Swiss Economics Minister Doris Leuthard has visited Genoa in Italy to open a conference on small businesses together with her Italian counterpart, Emma Bonino.This content was published on October 26, 2006 - 22:08
Leuthard gave a speech on Thursday to 200 people attending the first edition of "Genoa 2006 – The Meeting" organised to help support small and medium-sized businesses.
The ministers were meeting to help further stimulate the already flourishing trade between both countries.
Italy overtook France some two years ago as Switzerland's second largest trading partner, commented Leuthard. Recently Italo-Swiss trade relations have increased annually by ten per cent and the potential for further growth is thought to exist.
Currently, some 85 per cent of trade with Italy takes place with the north of the country. As a result, the next edition of the small business meeting will be held in the south so as to develop relations with this market, explained the Swiss economics minister in fluent Italian.
"We need appropriate infrastructure in order to manage the growth in trade [between both countries]. With the development of the train link under the Alps, Switzerland is making an important contribution to an efficient north-south European train route," she commented.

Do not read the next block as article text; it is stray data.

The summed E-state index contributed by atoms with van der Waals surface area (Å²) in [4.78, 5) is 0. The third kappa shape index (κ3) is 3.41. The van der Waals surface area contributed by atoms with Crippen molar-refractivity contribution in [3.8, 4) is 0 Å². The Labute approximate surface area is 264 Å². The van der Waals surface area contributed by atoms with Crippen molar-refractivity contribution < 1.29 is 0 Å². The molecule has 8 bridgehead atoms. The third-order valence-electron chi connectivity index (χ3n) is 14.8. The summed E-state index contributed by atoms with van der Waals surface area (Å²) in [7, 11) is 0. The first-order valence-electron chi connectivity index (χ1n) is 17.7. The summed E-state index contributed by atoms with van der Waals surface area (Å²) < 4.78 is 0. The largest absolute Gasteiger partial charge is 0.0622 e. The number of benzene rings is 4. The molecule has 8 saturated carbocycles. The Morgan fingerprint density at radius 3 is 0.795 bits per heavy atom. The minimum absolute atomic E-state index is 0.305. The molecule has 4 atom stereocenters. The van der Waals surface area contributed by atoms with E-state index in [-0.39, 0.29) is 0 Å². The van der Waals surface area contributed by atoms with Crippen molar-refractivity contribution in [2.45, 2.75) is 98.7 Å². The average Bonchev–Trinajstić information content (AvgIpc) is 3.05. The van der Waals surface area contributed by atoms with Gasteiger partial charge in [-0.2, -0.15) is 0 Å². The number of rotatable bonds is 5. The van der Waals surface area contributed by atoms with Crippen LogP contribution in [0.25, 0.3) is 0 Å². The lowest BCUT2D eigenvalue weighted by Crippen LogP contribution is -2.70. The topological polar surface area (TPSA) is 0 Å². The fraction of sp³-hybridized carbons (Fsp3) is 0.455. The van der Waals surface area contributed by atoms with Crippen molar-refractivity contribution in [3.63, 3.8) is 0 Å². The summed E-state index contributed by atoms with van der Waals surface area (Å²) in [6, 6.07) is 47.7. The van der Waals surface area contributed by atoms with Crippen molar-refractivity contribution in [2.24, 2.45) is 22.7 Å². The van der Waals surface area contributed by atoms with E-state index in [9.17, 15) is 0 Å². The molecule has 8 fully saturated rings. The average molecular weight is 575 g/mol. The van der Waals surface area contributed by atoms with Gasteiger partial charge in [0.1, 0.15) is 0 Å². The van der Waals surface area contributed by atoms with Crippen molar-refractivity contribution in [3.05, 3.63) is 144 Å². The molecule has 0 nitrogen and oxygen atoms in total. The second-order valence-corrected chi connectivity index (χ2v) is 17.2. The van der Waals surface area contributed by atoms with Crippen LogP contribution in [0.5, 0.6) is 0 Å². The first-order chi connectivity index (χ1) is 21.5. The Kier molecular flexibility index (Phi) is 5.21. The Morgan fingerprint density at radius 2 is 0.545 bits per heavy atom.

The economics minister urged Italy to build the necessary rail links south of the new Lötschberg/Simplon and Gothard routes.
"Italy has woken up after a long siesta," commented the Italian trade minister, describing Italy's slowness. She explained that Italy plans to invest billions of euros to improve its infrastructure in the Po region in order to develop north-south connections.
Bonino went on to explain that private funds would also be used to finance this infrastructure. And as Italy works best under pressure, this project should be finalised relatively quickly, she added.
But Dagmar Schmid, the advisor to the Swiss embassy in Italy, told swissinfo there were still some delays.
"There is still some work to do to connect the port of Genoa to the Lötschberg line, as building has not started in some areas," she said.
Schmid, who is also in charge of organising the Genoa meeting, underlined the importance of the cooperation between Italian and Swiss SMEs.
"In certain situations there are still language and cultural barriers. But through events such as this one, we can help facilitate business contacts between both sides."
swissinfo with agencies
Italy is Switzerland's second most important trading partner (9.8% of trade) after Germany (25.4%) and ahead of France (9.3%).
Switzerland's trade balance with Italy is traditionally negative (Switzerland imports more than it exports). In 2005 the negative balance amounted to SFr1.7 billion ($1.35 billion).
Italy is the second largest supplier to Switzerland (11% of imports) and the fourth largest export market for Switzerland (9% of exports).
Switzerland's main exports to Italy are chemical products and pharmaceuticals, machines and electricity. Its main imports are tools and pharmaceutical products, clothing, agricultural products and foodstuffs.
85% of all Swiss trade with Italy takes place with northern Italy, including Tuscany.
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